Friday, August 23, 2013

Test baking - professional Garnet oven at Ohkubo Shokai

Today I had a lovely time at the test kitchen of Ohkubo Shokai in Shakuji Koen - about 30 minutes from the center of Tokyo by train.

Ohkubo Shokai are the suppliers of this European-designed Garnet oven in Japan.  

In commercial terms it is a small oven (59W x 59D x 48H cm exterior), but it is able to bake to a professional standard and as such is attractive for small businesses. When I bought my stand mixer in Kappabashi the kind gents at Yoshida Kashi Douguten strongly recommended this oven to me and mentioned that test baking was a possibility at Ohkubo's test kitchen in Nerima-ku. The kitchen is big and has quite a bit of the equipment you'd need for a trial bake, such as weighing scales, whisks, bowls and sieves, hand/stand mixers, trays and oven gloves. You just take along the ingredients and any special equipment you need. 

Test kitchen at Ohkubo Shokai

I decided to test out a Victoria sponge cake, in the tradition of Mary Berry testing out home ovens when she worked for Bath electricity board, since it's quick and easy and I know exactly what they taste like from my home oven from the recent tests I've been doing. 

Afternoon tea at Ohkubo Shokai

I also made a couple of sourdoughs as I wanted to see how hot the Garnet oven could go, how well it would colour the crust and I especially wanted to try out the snazzy steam injection function.

If you want to order the steam-capable oven, you will need to have it plumbed into the water mains in your business. Steam is created when you press and hold the button which squirts water from the back of the oven which fizzles and turns to steam quite quickly. 

For my test sourdoughs I didn't spritz them at all before they went in, the crust colour and opening of the slashes is largely down to the steam injection. They did fairly well despite one being a bit over-proofed and the other under-proofed thanks to the logistical challenge of trying get the dough ready for shaping and 2nd proofing upon my arrival in Nerima following a slog through hot and humid Tokyo with a heavy bag of dough. Eeek!

A peculiar feature of the Garnet is that the heating elements (there are 2) and fans are on the right hand side instead of the back, meaning less hot air is lost upon opening the oven door compared to regular ovens. The heaters are around the fans, and so hot air is convected through the oven chamber making preheating and cooling down comparatively fast. Something I was particularly impressed with was how quickly the loaves started to colour. My home oven sometimes has trouble getting a nice crust on anywhere but the top of my sourdough boules, but thanks to the posh convection system of the Garnet, they coloured evenly all over and quickly.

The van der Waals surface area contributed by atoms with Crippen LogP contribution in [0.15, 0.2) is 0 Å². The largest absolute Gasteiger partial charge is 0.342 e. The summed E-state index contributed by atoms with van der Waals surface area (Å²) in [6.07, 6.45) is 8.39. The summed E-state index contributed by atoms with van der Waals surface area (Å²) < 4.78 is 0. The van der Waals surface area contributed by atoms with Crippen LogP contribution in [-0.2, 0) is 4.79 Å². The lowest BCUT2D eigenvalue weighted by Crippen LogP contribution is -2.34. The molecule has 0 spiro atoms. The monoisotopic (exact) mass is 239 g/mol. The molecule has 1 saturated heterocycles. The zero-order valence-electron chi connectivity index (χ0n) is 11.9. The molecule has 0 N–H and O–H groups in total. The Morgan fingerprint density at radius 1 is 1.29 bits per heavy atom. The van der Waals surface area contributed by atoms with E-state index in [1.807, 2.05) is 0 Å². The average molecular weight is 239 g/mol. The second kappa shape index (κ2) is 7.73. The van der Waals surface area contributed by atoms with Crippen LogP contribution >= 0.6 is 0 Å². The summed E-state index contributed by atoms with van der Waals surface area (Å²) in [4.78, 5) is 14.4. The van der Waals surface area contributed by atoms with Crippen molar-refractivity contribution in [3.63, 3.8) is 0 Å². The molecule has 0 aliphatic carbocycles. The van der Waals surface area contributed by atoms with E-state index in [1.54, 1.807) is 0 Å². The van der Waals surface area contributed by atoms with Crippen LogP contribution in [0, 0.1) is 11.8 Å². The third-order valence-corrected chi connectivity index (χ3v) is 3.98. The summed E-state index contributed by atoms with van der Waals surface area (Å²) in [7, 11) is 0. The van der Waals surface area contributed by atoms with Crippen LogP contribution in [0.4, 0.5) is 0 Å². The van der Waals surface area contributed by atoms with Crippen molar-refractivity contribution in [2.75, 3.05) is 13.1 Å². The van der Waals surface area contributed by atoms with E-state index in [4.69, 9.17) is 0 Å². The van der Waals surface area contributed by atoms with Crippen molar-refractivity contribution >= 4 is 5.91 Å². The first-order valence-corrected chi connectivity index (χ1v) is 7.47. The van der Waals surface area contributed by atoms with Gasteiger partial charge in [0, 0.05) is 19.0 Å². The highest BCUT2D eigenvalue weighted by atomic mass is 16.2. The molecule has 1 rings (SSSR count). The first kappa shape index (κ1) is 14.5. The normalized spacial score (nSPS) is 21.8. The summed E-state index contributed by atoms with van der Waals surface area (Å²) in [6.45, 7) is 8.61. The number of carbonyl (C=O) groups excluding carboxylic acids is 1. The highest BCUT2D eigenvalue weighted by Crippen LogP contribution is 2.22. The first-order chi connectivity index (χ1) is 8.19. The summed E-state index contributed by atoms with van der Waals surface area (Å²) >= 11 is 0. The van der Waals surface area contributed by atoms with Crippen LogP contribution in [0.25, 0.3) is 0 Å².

I used no baking stone or other sole-of-the-oven brick/ceramic tile tricks, yet the base of the bread was also baked and coloured nicely, despite the highest temperature on the dial being 230°C. (My home oven can go to 250°C, but only for 15 minutes, and it appears to be a different type of heat - more hot-spotty? - than the Garnet, where I found 230°C was hot enough and gave a better result than 250°C at home.) 

The Victoria sponges also baked more quickly than in the home oven, and very evenly. There was a noticeable difference in the fine and smooth surface of the cakes, and in the moistness of the crumb. It was a more refined result than I usually get from my home oven, and this was particularly interesting to me.

Reader Ryan recently asked whether a professional oven was really 20 times as good as a domestic oven, considering that the Garnet ovens I'd been writing about were about that much more expensive being just above or below 400,000 JPY depending on whether you needed steam. 

Before I did any test baking I asked the staff at Ohkubo the same question and was told that aside from the factors I'd come up with (a bigger footprint and 4 shelves = so much more output capacity, and the more robust design means that heavy daily usage is ok), the increased power along with the careful design of professional machines mean that the end result is of a much better quality and more consistent than a domestic oven. 

180°C on the dial - 180°C in the oven chamber

Having tested the oven out myself, I can confirm that the baking experience and the end result from my tests today were much, much better than what I'm used to with my pretty-decent home oven. Whether it is indeed 20 times better, and whether that cost is justifiable for any particular business will depend on how important the baked goods are to the business, how efficient you need to be and exactly what is being made.

The nifty stand/rack storage space costs extra (about 70,000 yen), although you might be able to find a cheaper option. It's also possible to stack two of these Garnet ovens together - handy for small shop spaces in Tokyo.

Because the Garnet is smaller and cheaper than a lot of professional ovens, Ohkubo have sold some to customers for use in the home - however note that because the oven is 200v at 20 amps, it can't be plugged into a regular 100v domestic socket in a Japanese house. I gather you might need to have re-wiring done, but please speak with an electrician (and your landlord for permission if necessary!) as I'm not yet clued-up on what this would entail. 

Test baking is available at Ohkubo Shokai by contacting them in Japanese or English via the form on their website to reserve a day to drop by. They have a number of interesting machines for large bakery businesses, but the Garnet oven is currently getting the most interest in terms of test baking.

Dough laminator, and other test kitchen equipment

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